The annual staff satisfaction survey conducted by Asia Research among research professionals in Asia shows that significantly more staff expect to stay with their employer in 2012 compared to the previous year.
This could reflect the cautious sentiment of businesses as they go into uncertain economic conditions in 2012.At the end of 2010, 24% of staff who worked for agencies stated that they would ‘risk’ a job change in the following year. In the latest survey, this had fallen to 15% with the majority of staff (66%) expecting to stay with their current employer by the end of 2012 (the remaining undecided).
Among those working client-side, intentions to switch jobs has not changed much in the last year, with 60% expecting to still be with their current employer by the end of 2012, although slightly more this year (18% compared to 11% the previous year) are expecting to leave their current employment.
However, the survey does show that there has been significant improvement in staff satisfaction with their employer over the last year. Satisfaction correlates very strongly with staff commitment to their employer and evidently agencies have implemented a number of measures over the last year that has improved staff loyalty.
This might be as a result of realignment of responsibilities among those at middle management. Most notably, in this year’s survey those holding the title of Associate Director (usually responsible for managing teams), are spending less time on sales and marketing (just 25% of their time this year compared to 40% of their time two year ago), and as a result they candevote more time to managing their teams.
Staff satisfaction levels have increased across most management levels, but most significantly among those at the traditionally disenfranchised group – the Project Managers / Directors. Here, 61% of staff gave a score of seven or more out of ten (on a ten point satisfaction scale) compared to just 33% the previous year.
The increase in overall staff satisfaction is driven by higher satisfaction levels with some of the more important attributes of employment including satisfaction with the immediate line manager and the level of independence / autonomy given to staff.
There is also somewhat less pressure on middle level staff, with a fall in the number of hours they work each week. The average project manager now puts in 49.9 hours a week compared to 54.3 hours a week 2 years ago when many agencies had headcount freezes due to the recession.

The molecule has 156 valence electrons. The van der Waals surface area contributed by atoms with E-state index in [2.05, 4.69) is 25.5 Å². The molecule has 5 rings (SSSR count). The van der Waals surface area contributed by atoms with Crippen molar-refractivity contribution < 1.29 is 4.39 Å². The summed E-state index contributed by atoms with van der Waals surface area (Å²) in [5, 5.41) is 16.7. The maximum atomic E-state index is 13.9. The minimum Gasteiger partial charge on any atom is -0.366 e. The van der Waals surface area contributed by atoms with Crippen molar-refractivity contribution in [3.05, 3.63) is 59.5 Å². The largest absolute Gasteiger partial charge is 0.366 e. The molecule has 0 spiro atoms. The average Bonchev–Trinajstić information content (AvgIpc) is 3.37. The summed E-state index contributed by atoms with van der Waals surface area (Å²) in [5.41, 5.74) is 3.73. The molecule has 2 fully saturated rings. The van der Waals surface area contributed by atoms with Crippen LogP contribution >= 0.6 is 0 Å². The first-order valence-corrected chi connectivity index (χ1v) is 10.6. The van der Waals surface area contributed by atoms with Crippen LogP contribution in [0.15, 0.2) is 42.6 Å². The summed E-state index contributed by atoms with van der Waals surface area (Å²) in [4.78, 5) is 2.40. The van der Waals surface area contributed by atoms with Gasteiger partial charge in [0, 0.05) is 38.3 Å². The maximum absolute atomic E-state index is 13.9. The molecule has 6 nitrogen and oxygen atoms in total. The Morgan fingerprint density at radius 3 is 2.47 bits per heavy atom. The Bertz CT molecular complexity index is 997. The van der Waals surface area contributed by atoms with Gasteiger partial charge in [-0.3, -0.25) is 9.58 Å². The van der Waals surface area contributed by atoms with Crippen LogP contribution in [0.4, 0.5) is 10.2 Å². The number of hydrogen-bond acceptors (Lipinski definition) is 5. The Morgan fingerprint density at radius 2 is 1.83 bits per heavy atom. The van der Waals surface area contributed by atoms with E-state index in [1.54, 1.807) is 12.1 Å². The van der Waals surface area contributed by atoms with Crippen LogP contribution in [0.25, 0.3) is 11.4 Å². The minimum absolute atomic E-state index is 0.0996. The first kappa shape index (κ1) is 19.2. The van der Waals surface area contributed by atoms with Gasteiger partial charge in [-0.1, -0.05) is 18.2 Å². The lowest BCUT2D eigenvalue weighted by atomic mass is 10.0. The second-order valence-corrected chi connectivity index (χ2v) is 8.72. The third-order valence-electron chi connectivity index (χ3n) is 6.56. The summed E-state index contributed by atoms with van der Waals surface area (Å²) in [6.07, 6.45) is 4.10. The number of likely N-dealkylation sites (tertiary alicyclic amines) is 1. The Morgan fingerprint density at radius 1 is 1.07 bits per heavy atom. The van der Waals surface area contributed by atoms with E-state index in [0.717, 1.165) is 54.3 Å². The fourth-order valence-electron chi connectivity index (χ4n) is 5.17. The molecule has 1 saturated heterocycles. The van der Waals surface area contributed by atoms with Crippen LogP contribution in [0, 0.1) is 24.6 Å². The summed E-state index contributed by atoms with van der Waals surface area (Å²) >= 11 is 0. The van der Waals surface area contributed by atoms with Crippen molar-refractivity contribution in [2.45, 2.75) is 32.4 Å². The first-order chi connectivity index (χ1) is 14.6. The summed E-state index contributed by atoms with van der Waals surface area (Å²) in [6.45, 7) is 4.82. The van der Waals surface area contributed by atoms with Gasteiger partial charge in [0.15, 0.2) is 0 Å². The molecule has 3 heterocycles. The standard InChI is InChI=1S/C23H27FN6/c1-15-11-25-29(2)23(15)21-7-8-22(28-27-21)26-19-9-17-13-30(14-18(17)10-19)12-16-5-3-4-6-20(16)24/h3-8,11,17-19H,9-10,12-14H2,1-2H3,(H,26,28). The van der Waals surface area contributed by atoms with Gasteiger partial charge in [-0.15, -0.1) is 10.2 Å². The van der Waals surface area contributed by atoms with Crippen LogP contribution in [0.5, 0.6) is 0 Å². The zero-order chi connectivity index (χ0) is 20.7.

Those making up for sales and marketing activity within the agencies are the more senior management, with Directors and MDs spending more time in this area compared to 2 years ago. Interestingly, those in more junior positions such as Research Executives are also more involved in sales marketing spending an average of 17% of their time in this activity compared to just 5% 2 years ago.
They’re not going home
The survey shows that research agencies in Asia are still heavily dependent on expatriate workers. While expats were sometimes viewed as ‘short term fixes’, they now seem to be ‘permanent fixtures’ in a region that is not encouraging enough local people to join the industry.
38% of those representing agencies in this year’s survey are expatriates. This has climbed from 32% in the previous year. Much of this growth has been driven by movement of Asian researchers within the Asia Pacific region. Last year only 4% of those describing themselves as “expatriates”were from other Asia Pacific countries (excluding India), but has now risen to 11% in this year’s survey. Some comment that these “Asian expats” are sometimes more valued then their Western counterparts, bringing both research and relevant language skills to other parts of the Asia Pacific region.
Some things though don’t change – senior management is still biased towards males (72% of Directors and Managing Directors), whereas females are more prdontevalent in client side positions making up 59% of clients although somewhat down from the previous year at 68%. The level of experience in research among clients is growing. Clients now have an average of 9.3 years in research compared to 8.7 in the previous year, and only 7.8 years prior to that.
In contrast, the level of experience at some management levels in agencies has been declining. In previous surveys conducted by Asia Research such as the annual research buyer survey, some clients have complained that researchers within agencies have been promoted too quickly, perhaps in response to retaining staff who are being tempted by better offers from rival agencies. Notably, those holding the position of Associate Director now have an average of 9.0 years in research compared to 12.9 years in 2009. The level of experience of Project Managers and Research Executives has also fallen progressively over this period although not as sharply.
Once again, the Asia Research staff satisfaction survey shows that research agencies headquartered in Asia have more satisfied staff compared to the global research firms headquartered outside the region. 68% of staff working for Asian agencies are satisfied compared to 54% of those working for the ‘Big Four’ agencies (see Special Report), and 56% for those working with other global agencies.
The results from this year’s Asia Research staff satisfaction survey show that agencies have made significant improvements in their HR management, specifically through the line managers. While improvements in employee satisfaction are partly driving loyalty, the underlying sentiment of caution suggests that 2012 will be a slower year for the industry – once again recruitment might be challenging.